Criminals use fake websites to trick you into sharing your personal information. This includes log ins, passwords, verification codes and more.
They create these sites to mimic the look and feel of trusted services. To do this, they often appeal to emotions such as urgency, optimism or fear. To help you avoid being scammed, this article will teach you how to spot and report a scam website.
Check the URL
Scammers are always reinventing new ways to rip people off. If you find a website that makes grandiose claims or seems too good to be true, make sure you report it. The Federal Trade Commission (FTC) website has a list of different scams and how to report them.
If you find a website that appears to be violating copyright, you can try to notify the site owner using the DMCA notification form. You can also contact the registrar of the domain, large registrars such as GoDaddy, NameCheap and others have dedicated help lines for customers that can assist you.
Check the design
Scam websites come in all shapes and sizes. Whether they’re standalone sites or unauthorized overlays on legitimate websites via clickjacking, their purpose is the same: to lure internet users into revealing personal information for criminal purposes.
The best way to stay safe online is to never trust a website simply by clicking links or using a browser extension. Instead, type in the web address manually or store it in your bookmarks to make sure you are visiting a genuine site.
It’s also worth paying attention to the visual design and layout of a site. For example, pixelated or low-quality images should be a warning sign as should awkwardly designed pages and grammatical errors. You can use a free tool like Google’s safe browsing transparency search to find out if a website Is Legit or Scam legitimate or not. Just type the URL into the search bar and it will provide you with a result based on its history.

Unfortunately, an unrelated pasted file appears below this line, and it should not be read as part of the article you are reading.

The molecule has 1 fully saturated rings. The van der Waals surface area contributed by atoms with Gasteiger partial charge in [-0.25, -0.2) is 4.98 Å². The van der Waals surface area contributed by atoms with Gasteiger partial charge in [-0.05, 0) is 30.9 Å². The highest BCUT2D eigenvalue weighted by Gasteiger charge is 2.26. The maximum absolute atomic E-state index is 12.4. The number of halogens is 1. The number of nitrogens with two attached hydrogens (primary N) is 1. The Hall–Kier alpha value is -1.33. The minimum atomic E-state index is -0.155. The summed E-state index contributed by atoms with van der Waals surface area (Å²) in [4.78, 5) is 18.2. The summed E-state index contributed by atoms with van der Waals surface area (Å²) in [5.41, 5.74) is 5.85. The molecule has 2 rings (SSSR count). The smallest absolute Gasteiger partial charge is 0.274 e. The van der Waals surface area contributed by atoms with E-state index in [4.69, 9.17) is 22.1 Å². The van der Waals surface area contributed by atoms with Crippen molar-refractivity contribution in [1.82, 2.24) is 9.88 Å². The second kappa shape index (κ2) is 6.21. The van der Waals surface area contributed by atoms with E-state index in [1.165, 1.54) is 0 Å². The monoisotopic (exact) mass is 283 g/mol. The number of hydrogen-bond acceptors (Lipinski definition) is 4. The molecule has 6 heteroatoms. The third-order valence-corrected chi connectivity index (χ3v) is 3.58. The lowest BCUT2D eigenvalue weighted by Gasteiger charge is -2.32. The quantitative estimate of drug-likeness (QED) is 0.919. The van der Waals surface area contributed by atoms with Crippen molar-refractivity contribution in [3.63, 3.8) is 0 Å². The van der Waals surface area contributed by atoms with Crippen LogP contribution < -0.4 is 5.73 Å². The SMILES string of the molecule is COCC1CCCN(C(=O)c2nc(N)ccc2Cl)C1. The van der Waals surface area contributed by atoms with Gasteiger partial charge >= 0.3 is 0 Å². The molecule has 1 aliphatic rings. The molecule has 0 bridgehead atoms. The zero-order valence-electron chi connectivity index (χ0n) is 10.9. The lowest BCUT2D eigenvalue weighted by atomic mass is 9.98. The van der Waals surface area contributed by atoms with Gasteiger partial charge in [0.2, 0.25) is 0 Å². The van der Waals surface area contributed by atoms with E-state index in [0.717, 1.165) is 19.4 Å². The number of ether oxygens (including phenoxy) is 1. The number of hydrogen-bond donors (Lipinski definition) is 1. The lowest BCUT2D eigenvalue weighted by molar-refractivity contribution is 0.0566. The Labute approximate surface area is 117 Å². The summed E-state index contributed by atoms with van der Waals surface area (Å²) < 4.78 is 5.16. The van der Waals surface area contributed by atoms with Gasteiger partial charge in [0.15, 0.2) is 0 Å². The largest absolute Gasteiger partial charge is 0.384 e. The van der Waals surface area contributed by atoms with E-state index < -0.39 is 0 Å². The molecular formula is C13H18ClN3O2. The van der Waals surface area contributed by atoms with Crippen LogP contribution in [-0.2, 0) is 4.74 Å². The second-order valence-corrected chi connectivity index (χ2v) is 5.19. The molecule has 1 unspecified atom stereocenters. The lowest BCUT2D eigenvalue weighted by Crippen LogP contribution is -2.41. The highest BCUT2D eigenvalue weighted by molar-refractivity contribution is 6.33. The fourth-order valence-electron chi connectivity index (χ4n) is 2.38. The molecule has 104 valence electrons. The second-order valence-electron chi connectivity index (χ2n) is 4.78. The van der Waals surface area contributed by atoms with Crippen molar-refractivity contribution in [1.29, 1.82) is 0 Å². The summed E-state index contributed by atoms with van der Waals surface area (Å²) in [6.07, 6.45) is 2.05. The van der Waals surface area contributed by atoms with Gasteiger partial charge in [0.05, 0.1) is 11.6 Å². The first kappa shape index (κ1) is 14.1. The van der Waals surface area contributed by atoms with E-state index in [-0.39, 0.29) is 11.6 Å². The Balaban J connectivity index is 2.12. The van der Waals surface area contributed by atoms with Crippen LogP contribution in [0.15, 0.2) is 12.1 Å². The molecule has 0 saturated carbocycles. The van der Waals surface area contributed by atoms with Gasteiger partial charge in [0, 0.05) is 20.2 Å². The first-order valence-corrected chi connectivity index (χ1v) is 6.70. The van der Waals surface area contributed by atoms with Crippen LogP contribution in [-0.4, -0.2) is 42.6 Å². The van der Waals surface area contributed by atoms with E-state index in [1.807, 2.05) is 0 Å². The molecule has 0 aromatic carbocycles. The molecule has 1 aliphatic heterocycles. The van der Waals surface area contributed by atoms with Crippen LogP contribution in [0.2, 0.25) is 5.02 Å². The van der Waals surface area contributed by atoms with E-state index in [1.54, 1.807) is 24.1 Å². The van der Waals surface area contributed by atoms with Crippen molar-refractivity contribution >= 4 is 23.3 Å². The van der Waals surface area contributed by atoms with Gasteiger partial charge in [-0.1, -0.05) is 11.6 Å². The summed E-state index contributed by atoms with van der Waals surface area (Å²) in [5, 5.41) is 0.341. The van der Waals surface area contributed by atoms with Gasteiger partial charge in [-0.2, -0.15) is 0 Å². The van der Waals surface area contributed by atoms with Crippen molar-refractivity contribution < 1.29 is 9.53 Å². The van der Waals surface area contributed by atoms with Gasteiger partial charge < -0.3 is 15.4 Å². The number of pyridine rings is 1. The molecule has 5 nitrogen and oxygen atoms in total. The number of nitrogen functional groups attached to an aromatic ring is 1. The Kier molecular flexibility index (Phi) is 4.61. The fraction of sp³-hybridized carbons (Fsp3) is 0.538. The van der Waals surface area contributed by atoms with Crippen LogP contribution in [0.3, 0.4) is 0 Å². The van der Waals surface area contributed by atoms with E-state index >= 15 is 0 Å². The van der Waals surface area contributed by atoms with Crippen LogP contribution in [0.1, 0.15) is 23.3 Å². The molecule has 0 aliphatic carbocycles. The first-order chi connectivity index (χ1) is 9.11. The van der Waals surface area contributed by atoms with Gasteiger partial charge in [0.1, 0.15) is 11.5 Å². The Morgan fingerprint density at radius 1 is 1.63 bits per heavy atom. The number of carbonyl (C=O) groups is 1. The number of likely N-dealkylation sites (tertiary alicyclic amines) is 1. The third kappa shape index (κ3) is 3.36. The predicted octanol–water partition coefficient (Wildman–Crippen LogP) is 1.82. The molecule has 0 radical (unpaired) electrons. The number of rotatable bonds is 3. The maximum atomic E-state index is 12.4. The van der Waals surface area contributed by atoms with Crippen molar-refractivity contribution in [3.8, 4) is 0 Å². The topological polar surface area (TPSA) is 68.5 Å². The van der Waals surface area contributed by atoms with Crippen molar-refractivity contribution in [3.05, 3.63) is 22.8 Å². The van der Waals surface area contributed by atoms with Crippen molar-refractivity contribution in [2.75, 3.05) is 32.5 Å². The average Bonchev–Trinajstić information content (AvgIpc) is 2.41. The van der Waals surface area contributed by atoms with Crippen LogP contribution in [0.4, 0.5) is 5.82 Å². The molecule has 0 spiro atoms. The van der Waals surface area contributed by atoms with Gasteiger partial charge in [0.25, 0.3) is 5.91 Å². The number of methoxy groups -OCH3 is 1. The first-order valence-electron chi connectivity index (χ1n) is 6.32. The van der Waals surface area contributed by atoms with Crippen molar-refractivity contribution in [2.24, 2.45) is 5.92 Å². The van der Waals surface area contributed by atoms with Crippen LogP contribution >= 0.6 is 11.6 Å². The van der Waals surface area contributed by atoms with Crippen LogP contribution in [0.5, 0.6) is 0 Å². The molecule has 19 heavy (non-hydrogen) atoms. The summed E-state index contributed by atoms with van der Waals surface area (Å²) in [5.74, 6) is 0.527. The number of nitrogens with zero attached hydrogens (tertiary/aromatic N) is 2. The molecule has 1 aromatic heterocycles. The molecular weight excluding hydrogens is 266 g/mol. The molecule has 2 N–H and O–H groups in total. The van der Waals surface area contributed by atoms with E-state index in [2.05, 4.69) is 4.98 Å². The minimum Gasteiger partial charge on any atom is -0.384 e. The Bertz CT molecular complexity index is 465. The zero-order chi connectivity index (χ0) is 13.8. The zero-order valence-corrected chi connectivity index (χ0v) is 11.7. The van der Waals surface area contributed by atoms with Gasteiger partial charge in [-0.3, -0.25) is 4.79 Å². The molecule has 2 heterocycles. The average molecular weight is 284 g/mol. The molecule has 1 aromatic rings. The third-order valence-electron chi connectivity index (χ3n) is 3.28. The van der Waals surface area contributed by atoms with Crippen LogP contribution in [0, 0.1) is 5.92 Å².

Check the language
Scam websites can take many forms but their purpose is always the same: to trick internet users into giving up their personal information or devices to attackers. They may be standalone websites, popups, or unauthorized overlays on legitimate sites (clickjacking). Whether they use attractive offers or frightening alert messages, scammers often employ psychological exploits to make their schemes work.
Look out for poor language: spelling mistakes, awkward grammar and other red flags should be warning enough to steer clear. Scammers are likely to have a limited budget so they can’t afford to invest in professional writers. Awkward layouts and visual designs should also raise alarm bells.
If you’re unsure, try running the website address through a free website checker. Tools such as Google’s Safe Browsing Transparency Report let you paste a URL into a search box and assess whether it’s a trustworthy site. Also, avoid sites with excessive ad content or redirection. The presence of ads or a redirection to another domain is a strong indicator that the site is a fake.
Check the reputation
Scam websites come in many forms. Some imitate login pages or payment methods from a famous brand and lure you into handing over your credentials. Others try to scare you into downloading malware by warning you of viruses on your device and offering software to fix them.
Another easy way to spot a fake website is to check its reputation. Look up the site’s domain name in a search engine to see what comes up. If you find articles about scams or no results at all, it’s a good bet the website isn’t legit.
You can also look up a site’s owner to see if they’re reputable. If the company behind a legitimate website makes it difficult to contact them, or has low-resolution images, that’s a red flag. Many cybersecurity companies also work on cyber threat intelligence and will accept reports of fake websites to include them in their blocklists. This helps prevent users from unknowingly visiting a malicious site and infecting their devices.